Those weeks when I find myself absent from Sunday worship, as earlier this month, I seem to lose track of time. There is a disjunction between the days and my sense of where I am. There is something missing, something intangible but non-negotiable for life. Perhaps it is simply that I am so used to attending worship services on a Sunday. The patterns of a lifetime, however long or short, are difficult to pass by. I think, though, that this feeling comes from something deeper than missing mere routine. It is intimately connected to the need to stop, breathe, and give thanks to God.
As we gather together on Sundays to worship God with the community, we are shaped by the story of God’s life in the world. As we take this time together to praise, sing, read Scripture, reflect, pray we allow these practices to shape the rest of our week. How will we praise God, bring our prayer to God, hear and live the words of Scripture in the whole of our time? Rather than allowing ourselves to be captured by ‘busyness’, how will we find ways to be still even in the midst of sometimes chaotic lives? There are so very many things that seek to draw us in! Living as disciples of Jesus Christ requires attention, intentionality and sheer hard work. Our time is part of this. Philip Kenneson writes about the need for training, discipline and time as we follow after Jesus: “A person does not simply wake up one day and find she is a disciple of Jesus Christ any more than a person wakes up one day and finds she is a Marine.”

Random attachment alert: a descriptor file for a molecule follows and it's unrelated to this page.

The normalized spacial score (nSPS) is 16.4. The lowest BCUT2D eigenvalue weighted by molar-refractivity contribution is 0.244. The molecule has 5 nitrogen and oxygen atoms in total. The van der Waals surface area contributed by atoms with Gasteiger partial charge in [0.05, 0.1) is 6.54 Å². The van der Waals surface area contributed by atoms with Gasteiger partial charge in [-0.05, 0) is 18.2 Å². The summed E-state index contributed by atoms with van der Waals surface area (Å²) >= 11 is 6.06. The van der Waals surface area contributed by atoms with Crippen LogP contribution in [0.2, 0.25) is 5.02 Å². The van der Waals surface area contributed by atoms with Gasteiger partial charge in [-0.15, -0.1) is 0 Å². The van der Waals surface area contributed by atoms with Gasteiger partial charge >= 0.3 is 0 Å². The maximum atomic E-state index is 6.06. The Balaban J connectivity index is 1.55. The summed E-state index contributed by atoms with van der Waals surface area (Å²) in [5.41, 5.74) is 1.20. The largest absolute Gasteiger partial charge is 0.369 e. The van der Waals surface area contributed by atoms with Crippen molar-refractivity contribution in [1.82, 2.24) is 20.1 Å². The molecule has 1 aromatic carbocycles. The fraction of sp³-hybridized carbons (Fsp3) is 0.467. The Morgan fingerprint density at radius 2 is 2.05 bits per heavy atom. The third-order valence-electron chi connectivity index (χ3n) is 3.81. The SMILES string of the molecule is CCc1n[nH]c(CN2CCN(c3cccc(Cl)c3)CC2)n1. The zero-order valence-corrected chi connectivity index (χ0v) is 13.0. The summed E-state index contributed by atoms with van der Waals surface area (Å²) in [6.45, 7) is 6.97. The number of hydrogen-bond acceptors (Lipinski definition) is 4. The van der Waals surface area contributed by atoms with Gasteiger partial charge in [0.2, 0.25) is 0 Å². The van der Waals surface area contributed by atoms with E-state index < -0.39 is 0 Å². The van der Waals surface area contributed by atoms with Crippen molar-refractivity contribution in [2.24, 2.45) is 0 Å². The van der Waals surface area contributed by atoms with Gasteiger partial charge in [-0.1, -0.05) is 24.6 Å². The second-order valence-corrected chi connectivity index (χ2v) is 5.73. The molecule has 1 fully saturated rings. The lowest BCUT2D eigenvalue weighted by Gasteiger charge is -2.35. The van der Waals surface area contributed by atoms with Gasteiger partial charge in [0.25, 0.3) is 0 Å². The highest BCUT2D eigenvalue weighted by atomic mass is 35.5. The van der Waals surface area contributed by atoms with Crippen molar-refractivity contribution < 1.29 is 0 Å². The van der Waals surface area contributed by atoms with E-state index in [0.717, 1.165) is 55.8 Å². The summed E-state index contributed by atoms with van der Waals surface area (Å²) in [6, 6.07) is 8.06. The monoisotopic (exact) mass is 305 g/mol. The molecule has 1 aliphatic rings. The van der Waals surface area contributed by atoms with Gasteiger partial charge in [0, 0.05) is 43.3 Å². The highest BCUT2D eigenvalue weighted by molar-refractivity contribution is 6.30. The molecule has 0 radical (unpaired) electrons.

Rabbi Abraham Heschel wrote a beautiful book of reflections on the Jewish Sabbath. He sees the Sabbath as marking relationship with God in time. He writes, “The seventh day is a palace in time which we build. It is made of soul, of joy, of reticence…a reminder of adjacency to eternity.” The way a person responds to the Sabbath shows their relationship to the other days. As Christians we don’t pause for a day on Saturdays to remember God’s rest in creation, but we do celebrate the first day, the day of re-creation when God raised Jesus from the dead. For us, too, the time we take to stop, breath, give thanks to God for this gracious entry into time and history makes a palace in time filled with joy.
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